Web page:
Re: [sidr] WGLC for draft-ietf-sidr-algorithm-agility-03

Eric Osterweil <> Fri, 04 November 2011 14:24 UTC

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From: Eric Osterweil <>
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Date: Fri, 04 Nov 2011 10:24:14 -0400
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To: Stephen Kent <>
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Subject: Re: [sidr] WGLC for draft-ietf-sidr-algorithm-agility-03
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Hey Steve,

On Nov 4, 2011, at 4:45 AM, Stephen Kent wrote:

> Eric,
> 1- Yes, there is a need for global coordination for alg transition, under the design  presented. If you have an alternative proposal, please share it. This design was originally documented in June, 2010, in an individual I-D authored by me.  It has been briefed at several SIDR WG meetings, starting at IETF 78 in July, 2010. This is not new.

I can appreciate that this document represents some long standing thought and effort.  However, the fact that I believe there is a flaw does not seem to need the support of an alternate design, right?  I'm pointing out an operational misalignment in _this_ design.  I think to offer an alternative at the same time as we are discussing a shortcoming here would be an inappropriate conflation (i.e. I think that would confuse this issue with another).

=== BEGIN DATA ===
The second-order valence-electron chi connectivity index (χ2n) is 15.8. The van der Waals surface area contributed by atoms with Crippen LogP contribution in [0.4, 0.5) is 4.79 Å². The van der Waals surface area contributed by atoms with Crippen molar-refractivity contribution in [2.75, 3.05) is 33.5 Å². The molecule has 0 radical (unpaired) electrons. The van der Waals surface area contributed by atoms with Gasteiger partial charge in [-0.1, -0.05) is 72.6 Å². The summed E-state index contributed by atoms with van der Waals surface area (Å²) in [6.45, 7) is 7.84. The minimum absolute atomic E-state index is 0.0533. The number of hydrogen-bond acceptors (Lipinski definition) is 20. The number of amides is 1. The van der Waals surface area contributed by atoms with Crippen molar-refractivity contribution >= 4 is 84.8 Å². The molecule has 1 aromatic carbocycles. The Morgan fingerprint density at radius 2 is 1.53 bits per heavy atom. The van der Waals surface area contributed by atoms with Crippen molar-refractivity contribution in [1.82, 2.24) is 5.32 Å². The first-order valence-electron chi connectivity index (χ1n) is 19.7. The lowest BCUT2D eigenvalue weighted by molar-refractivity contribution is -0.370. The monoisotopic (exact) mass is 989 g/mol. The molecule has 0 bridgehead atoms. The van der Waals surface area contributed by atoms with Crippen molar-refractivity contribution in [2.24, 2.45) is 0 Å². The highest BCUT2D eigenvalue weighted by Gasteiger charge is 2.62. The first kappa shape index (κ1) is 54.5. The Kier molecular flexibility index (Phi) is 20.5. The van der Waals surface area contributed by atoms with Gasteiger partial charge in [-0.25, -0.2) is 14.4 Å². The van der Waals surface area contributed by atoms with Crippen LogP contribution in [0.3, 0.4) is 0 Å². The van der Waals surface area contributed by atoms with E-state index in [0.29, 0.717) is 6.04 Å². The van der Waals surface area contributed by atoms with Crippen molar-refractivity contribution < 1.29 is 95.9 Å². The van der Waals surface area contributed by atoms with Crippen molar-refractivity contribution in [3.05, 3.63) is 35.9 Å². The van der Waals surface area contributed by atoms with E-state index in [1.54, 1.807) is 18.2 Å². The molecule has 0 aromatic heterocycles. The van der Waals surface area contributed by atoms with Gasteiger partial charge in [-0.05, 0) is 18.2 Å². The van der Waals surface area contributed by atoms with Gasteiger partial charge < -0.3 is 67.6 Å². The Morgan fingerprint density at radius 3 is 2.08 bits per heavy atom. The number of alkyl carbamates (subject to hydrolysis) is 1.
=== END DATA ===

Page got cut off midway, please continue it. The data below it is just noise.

So, more specifically: I think that trying to mandate global coordination at this scale is an operational non-starter.  Why can't the design be made to accommodate different choices of algorithms and different operational schedules?  I think this is actually a requirement: that operational entities be able to choose their own schedules and make their own configuration choices.

> 2- Not exactly. The milestones, as well as the alg suite spec, will appear in a revised version of draft-ietf-sidr-rpki-algs. Any operational problem that requires a delay in any transition phase would be brought to the attention of the IESG (if the SIDR WG is no longer active) requesting that a this RFC be re-issued, with new milestone values for the affected phase(s).

I'm sorry, but I really think this is likely to have trouble in a real operational setting.  I don't think anyone would claim that the IETF's processes operate at the same pace as operations.  For instance, if there is an emergency at the last minute of this roll, can the working group be expected to mint a new RFC and disseminate in short order (say, days)?  There is a vey fundamental misalignment here: creating standards and managing operations are very loosely coupled.  I think this is a very inappropriate place to try to enforce operational schedules.